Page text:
DIFFERENT BODIES ARE TARGETED IN DIFFERENT WAYS, BUT NONETHELESS, THEY ARE ALL BEING TARGETED FOR BEING TOO MUCH OR TOO CONFUSING OR FOR JUST EXISTING IN THE FIRST PLACE.

The violence that supports disordered eating exists on many levels, and we see how disordered eating has become a normalized behavior in the ways body monitoring and food restriction has been woven into our cultural language. The most obvious is how disordered eating is reinforced at an industry-level. We see it in the success of the dieting industry. In 2013, U.S. News and World Report declared the weight loss industry as a $60-billion-dollar industry. That means that keeping people anxious about losing weight is worth $60 billion dollars! Talk about financial incentive. As I scroll through my Instagram or Facebook feeds, I am constantly fed the new juice cleanse or “Tight-Booty Workout.” We also see it in the fat shaming that is ever present in our culture, on television shows like “The Biggest Loser” or those promotions of gastric bypass surgery as a last-ditch effort for weight loss (read: Roxanne Gay’s Hunger for more about this). The fashion and entertainment industries also feed into this culture of body-shaming. I will never forget the day I auditioned for a commercial and was told: “We like your look, but are looking for someone leaner.”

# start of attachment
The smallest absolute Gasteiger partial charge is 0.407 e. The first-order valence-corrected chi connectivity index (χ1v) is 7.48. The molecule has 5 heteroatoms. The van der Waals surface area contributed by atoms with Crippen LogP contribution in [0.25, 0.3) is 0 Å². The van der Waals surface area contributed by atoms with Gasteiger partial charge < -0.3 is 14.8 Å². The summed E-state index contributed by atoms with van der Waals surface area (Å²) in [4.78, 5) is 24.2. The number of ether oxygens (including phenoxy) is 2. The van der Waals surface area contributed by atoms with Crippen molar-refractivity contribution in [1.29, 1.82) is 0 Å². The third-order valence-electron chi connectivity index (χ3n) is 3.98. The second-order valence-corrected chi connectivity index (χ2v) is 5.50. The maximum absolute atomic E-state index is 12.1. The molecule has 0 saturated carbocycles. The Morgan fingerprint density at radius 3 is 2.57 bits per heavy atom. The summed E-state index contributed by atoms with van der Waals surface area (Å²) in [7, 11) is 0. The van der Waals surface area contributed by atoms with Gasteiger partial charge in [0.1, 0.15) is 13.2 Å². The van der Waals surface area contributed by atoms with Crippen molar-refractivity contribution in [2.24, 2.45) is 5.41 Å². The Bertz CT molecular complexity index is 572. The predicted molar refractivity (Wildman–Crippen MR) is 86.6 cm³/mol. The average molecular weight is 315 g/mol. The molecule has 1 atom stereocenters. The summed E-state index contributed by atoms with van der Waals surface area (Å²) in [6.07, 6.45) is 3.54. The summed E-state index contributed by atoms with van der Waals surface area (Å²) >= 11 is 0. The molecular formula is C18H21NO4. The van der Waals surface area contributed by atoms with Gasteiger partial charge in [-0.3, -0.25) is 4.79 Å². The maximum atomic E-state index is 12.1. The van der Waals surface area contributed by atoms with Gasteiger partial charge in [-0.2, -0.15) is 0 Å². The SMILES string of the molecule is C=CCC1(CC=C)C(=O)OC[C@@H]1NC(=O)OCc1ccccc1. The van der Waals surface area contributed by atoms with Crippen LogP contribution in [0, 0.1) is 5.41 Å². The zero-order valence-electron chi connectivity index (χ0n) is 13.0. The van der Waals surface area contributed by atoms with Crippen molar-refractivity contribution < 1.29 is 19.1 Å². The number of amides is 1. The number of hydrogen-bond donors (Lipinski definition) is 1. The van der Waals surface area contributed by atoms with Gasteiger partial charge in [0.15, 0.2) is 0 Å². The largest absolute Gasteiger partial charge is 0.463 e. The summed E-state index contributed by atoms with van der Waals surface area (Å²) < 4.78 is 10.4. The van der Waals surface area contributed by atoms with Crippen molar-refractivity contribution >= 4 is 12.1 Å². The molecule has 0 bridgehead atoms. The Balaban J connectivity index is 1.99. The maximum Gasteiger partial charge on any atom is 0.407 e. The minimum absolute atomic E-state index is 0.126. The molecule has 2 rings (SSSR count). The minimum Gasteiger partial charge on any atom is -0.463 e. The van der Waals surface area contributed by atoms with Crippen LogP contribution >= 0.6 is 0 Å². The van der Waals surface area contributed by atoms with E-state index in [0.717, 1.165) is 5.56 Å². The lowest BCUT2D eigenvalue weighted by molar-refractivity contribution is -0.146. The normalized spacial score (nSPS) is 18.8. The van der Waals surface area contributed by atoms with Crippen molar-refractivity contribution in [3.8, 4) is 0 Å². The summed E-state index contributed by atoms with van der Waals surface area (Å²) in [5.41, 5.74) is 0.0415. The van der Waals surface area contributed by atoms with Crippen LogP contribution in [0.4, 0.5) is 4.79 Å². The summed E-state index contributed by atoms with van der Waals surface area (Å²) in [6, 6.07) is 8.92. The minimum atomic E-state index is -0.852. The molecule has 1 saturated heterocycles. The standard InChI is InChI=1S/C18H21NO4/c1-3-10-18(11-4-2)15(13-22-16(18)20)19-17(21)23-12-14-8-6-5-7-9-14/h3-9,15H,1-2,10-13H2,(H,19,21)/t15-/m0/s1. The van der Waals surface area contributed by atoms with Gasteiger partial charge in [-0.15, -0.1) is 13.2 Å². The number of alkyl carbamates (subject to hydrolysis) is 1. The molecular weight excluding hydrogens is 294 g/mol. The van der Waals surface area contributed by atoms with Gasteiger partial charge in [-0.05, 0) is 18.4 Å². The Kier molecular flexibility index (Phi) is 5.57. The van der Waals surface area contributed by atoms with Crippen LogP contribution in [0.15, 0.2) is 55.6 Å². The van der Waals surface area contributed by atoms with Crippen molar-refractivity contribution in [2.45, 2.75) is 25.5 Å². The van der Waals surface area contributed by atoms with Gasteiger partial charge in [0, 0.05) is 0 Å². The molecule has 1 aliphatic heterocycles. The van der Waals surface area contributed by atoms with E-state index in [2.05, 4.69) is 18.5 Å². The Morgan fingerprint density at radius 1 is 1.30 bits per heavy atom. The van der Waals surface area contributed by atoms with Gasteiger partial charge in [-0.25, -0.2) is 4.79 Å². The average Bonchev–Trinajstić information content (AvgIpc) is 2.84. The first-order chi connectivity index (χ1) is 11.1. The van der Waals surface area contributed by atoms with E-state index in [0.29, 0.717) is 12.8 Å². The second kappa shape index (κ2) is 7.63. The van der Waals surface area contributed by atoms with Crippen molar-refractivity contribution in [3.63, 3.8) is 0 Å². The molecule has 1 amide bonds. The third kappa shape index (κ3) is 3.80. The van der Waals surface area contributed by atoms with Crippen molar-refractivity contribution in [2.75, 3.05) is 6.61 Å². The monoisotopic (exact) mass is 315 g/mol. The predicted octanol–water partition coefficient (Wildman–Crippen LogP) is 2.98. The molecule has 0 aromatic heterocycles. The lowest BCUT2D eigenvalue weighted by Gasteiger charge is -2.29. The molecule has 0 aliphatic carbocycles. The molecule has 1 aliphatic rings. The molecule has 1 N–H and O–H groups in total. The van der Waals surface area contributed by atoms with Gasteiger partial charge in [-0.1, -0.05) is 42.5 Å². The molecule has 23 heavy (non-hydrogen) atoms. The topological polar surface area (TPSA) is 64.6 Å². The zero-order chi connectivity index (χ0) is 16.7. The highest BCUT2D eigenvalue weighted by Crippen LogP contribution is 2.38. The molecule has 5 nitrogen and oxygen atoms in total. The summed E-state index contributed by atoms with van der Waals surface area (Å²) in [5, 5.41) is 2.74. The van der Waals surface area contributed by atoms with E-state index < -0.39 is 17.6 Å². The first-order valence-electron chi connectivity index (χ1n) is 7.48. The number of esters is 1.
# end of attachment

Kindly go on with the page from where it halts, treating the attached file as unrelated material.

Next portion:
Beyond the industry level, violence against bodies happens on an interpersonal level. Situations, like I had with my abusive ex, have become normalized, and I know this because I am one of many who shares this experience. We also continuously hear stories of a trans individual being interrogated about their genitalia when using their bathroom of choice or a black woman being told to conform to the beauty standards of a white body. After coming out as queer, I thought I might escape the heterosexist pressures of thinness, but I still feel the need to appear thin and boyish in order to be seen as attractive in the community. Different bodies are targeted in different ways, but nonetheless, they are all being targeted for being too much or too confusing or for just existing in the first place.

I LEARNED LOVE, COMPASSION, AND HOW TO RIDE MY BIKE FROM MY MOTHER, BUT I ALSO LEARNED HOW TO CRITICIZE THE FAT ON MY STOMACH AND HOW IMPORTANT IT WAS TO BE IDENTIFIED AS 'THIN' BEFORE 'SMART' OR 'KIND'.